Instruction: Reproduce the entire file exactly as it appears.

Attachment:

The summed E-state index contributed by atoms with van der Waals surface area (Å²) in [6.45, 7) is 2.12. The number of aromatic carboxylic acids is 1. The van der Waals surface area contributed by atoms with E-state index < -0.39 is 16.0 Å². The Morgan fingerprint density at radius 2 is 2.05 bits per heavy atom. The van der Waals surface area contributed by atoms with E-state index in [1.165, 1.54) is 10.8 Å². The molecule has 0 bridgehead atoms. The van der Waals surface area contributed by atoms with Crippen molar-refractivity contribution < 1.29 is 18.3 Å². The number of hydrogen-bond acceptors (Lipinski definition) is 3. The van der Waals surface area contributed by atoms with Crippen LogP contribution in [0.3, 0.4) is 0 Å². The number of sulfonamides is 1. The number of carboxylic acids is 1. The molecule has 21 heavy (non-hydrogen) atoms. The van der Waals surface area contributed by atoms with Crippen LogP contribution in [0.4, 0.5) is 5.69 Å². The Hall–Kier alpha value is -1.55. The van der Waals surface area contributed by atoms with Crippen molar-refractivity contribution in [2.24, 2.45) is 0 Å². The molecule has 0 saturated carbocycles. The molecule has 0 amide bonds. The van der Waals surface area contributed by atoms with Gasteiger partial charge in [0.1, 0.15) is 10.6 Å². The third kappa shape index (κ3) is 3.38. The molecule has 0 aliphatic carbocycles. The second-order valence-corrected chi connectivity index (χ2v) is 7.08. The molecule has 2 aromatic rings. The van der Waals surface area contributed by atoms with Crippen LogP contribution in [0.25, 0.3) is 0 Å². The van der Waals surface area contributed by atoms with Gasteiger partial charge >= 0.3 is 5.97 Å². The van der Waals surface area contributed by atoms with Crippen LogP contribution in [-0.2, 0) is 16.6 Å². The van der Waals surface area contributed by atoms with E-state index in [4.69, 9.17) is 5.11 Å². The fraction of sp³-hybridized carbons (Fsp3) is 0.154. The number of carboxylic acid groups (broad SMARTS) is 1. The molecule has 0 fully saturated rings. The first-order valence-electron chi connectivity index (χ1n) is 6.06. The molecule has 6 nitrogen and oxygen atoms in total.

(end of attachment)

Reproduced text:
The summed E-state index contributed by atoms with van der Waals surface area (Å²) in [6.45, 7) is 2.12. The number of aromatic carboxylic acids is 1. The van der Waals surface area contributed by atoms with E-state index < -0.39 is 16.0 Å². The Morgan fingerprint density at radius 2 is 2.05 bits per heavy atom. The van der Waals surface area contributed by atoms with E-state index in [1.165, 1.54) is 10.8 Å². The molecule has 0 bridgehead atoms. The van der Waals surface area contributed by atoms with Crippen molar-refractivity contribution < 1.29 is 18.3 Å². The number of hydrogen-bond acceptors (Lipinski definition) is 3. The van der Waals surface area contributed by atoms with Crippen LogP contribution in [0.3, 0.4) is 0 Å². The number of sulfonamides is 1. The number of carboxylic acids is 1. The molecule has 21 heavy (non-hydrogen) atoms. The van der Waals surface area contributed by atoms with Crippen LogP contribution in [0.4, 0.5) is 5.69 Å². The Hall–Kier alpha value is -1.55. The van der Waals surface area contributed by atoms with Crippen molar-refractivity contribution in [2.24, 2.45) is 0 Å². The molecule has 0 saturated carbocycles. The molecule has 0 amide bonds. The van der Waals surface area contributed by atoms with Gasteiger partial charge in [0.1, 0.15) is 10.6 Å². The third kappa shape index (κ3) is 3.38. The molecule has 0 aliphatic carbocycles. The second-order valence-corrected chi connectivity index (χ2v) is 7.08. The molecule has 2 aromatic rings. The van der Waals surface area contributed by atoms with Crippen LogP contribution in [0.25, 0.3) is 0 Å². The van der Waals surface area contributed by atoms with Gasteiger partial charge >= 0.3 is 5.97 Å². The van der Waals surface area contributed by atoms with Crippen LogP contribution in [-0.2, 0) is 16.6 Å². The van der Waals surface area contributed by atoms with E-state index in [4.69, 9.17) is 5.11 Å². The fraction of sp³-hybridized carbons (Fsp3) is 0.154. The number of carboxylic acid groups (broad SMARTS) is 1. The molecule has 0 fully saturated rings. The first-order valence-electron chi connectivity index (χ1n) is 6.06. The molecule has 6 nitrogen and oxygen atoms in total.